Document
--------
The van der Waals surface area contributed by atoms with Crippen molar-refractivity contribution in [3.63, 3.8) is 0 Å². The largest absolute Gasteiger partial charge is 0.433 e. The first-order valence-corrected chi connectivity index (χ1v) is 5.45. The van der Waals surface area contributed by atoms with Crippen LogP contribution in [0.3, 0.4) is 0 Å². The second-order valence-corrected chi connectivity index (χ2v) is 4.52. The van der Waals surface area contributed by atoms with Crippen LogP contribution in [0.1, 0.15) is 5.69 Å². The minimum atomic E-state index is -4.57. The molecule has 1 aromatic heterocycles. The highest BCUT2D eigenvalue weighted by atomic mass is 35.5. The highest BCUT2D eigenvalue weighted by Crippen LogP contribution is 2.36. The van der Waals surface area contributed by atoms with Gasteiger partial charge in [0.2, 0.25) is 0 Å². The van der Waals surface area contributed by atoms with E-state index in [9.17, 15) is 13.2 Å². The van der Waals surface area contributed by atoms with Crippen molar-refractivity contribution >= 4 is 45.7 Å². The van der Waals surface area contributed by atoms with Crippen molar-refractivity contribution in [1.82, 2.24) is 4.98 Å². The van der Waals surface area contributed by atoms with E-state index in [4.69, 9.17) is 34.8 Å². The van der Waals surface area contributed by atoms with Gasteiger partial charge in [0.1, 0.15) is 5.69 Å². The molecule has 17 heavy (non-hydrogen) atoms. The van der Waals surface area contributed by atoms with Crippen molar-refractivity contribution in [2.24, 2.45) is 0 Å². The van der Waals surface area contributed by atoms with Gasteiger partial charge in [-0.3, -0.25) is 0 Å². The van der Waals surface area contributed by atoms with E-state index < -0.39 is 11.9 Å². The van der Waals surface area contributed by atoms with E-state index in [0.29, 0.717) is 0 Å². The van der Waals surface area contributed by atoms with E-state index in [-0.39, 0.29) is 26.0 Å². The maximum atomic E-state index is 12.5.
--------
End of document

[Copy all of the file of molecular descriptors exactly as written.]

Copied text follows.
The van der Waals surface area contributed by atoms with Crippen molar-refractivity contribution in [3.63, 3.8) is 0 Å². The largest absolute Gasteiger partial charge is 0.433 e. The first-order valence-corrected chi connectivity index (χ1v) is 5.45. The van der Waals surface area contributed by atoms with Crippen LogP contribution in [0.3, 0.4) is 0 Å². The second-order valence-corrected chi connectivity index (χ2v) is 4.52. The van der Waals surface area contributed by atoms with Crippen LogP contribution in [0.1, 0.15) is 5.69 Å². The minimum atomic E-state index is -4.57. The molecule has 1 aromatic heterocycles. The highest BCUT2D eigenvalue weighted by atomic mass is 35.5. The highest BCUT2D eigenvalue weighted by Crippen LogP contribution is 2.36. The van der Waals surface area contributed by atoms with Gasteiger partial charge in [0.2, 0.25) is 0 Å². The van der Waals surface area contributed by atoms with E-state index in [9.17, 15) is 13.2 Å². The van der Waals surface area contributed by atoms with Crippen molar-refractivity contribution >= 4 is 45.7 Å². The van der Waals surface area contributed by atoms with Crippen molar-refractivity contribution in [1.82, 2.24) is 4.98 Å². The van der Waals surface area contributed by atoms with E-state index in [4.69, 9.17) is 34.8 Å². The van der Waals surface area contributed by atoms with Gasteiger partial charge in [0.1, 0.15) is 5.69 Å². The molecule has 17 heavy (non-hydrogen) atoms. The van der Waals surface area contributed by atoms with Crippen molar-refractivity contribution in [2.24, 2.45) is 0 Å². The van der Waals surface area contributed by atoms with Gasteiger partial charge in [-0.3, -0.25) is 0 Å². The van der Waals surface area contributed by atoms with E-state index < -0.39 is 11.9 Å². The van der Waals surface area contributed by atoms with E-state index in [0.29, 0.717) is 0 Å². The van der Waals surface area contributed by atoms with E-state index in [-0.39, 0.29) is 26.0 Å². The maximum atomic E-state index is 12.5.